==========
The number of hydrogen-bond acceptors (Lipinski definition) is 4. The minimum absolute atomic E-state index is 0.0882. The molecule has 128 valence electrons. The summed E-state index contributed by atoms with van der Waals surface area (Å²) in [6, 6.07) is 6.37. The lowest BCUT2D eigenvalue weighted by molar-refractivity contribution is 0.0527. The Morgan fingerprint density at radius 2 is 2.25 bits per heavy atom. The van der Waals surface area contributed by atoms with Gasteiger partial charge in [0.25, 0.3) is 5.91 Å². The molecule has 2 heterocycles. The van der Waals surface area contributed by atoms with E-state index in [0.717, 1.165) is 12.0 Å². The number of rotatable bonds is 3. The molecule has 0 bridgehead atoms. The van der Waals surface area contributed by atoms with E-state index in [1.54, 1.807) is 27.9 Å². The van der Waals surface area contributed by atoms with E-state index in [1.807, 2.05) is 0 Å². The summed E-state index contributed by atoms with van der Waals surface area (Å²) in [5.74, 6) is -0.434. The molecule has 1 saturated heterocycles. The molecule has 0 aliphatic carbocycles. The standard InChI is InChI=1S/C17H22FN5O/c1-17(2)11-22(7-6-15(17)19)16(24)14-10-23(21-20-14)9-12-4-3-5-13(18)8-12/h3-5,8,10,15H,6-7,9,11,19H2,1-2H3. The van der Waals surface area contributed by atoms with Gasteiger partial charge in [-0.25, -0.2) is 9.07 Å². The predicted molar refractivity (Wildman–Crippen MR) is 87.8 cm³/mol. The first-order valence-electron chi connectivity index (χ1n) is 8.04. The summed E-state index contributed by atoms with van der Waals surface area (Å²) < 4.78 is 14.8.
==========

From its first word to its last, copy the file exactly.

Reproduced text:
The number of hydrogen-bond acceptors (Lipinski definition) is 4. The minimum absolute atomic E-state index is 0.0882. The molecule has 128 valence electrons. The summed E-state index contributed by atoms with van der Waals surface area (Å²) in [6, 6.07) is 6.37. The lowest BCUT2D eigenvalue weighted by molar-refractivity contribution is 0.0527. The Morgan fingerprint density at radius 2 is 2.25 bits per heavy atom. The van der Waals surface area contributed by atoms with Gasteiger partial charge in [0.25, 0.3) is 5.91 Å². The molecule has 2 heterocycles. The van der Waals surface area contributed by atoms with E-state index in [0.717, 1.165) is 12.0 Å². The number of rotatable bonds is 3. The molecule has 0 bridgehead atoms. The van der Waals surface area contributed by atoms with E-state index in [1.54, 1.807) is 27.9 Å². The van der Waals surface area contributed by atoms with E-state index in [1.807, 2.05) is 0 Å². The summed E-state index contributed by atoms with van der Waals surface area (Å²) in [5.74, 6) is -0.434. The molecule has 1 saturated heterocycles. The molecule has 0 aliphatic carbocycles. The standard InChI is InChI=1S/C17H22FN5O/c1-17(2)11-22(7-6-15(17)19)16(24)14-10-23(21-20-14)9-12-4-3-5-13(18)8-12/h3-5,8,10,15H,6-7,9,11,19H2,1-2H3. The van der Waals surface area contributed by atoms with Gasteiger partial charge in [-0.25, -0.2) is 9.07 Å². The predicted molar refractivity (Wildman–Crippen MR) is 87.8 cm³/mol. The first-order valence-electron chi connectivity index (χ1n) is 8.04. The summed E-state index contributed by atoms with van der Waals surface area (Å²) < 4.78 is 14.8.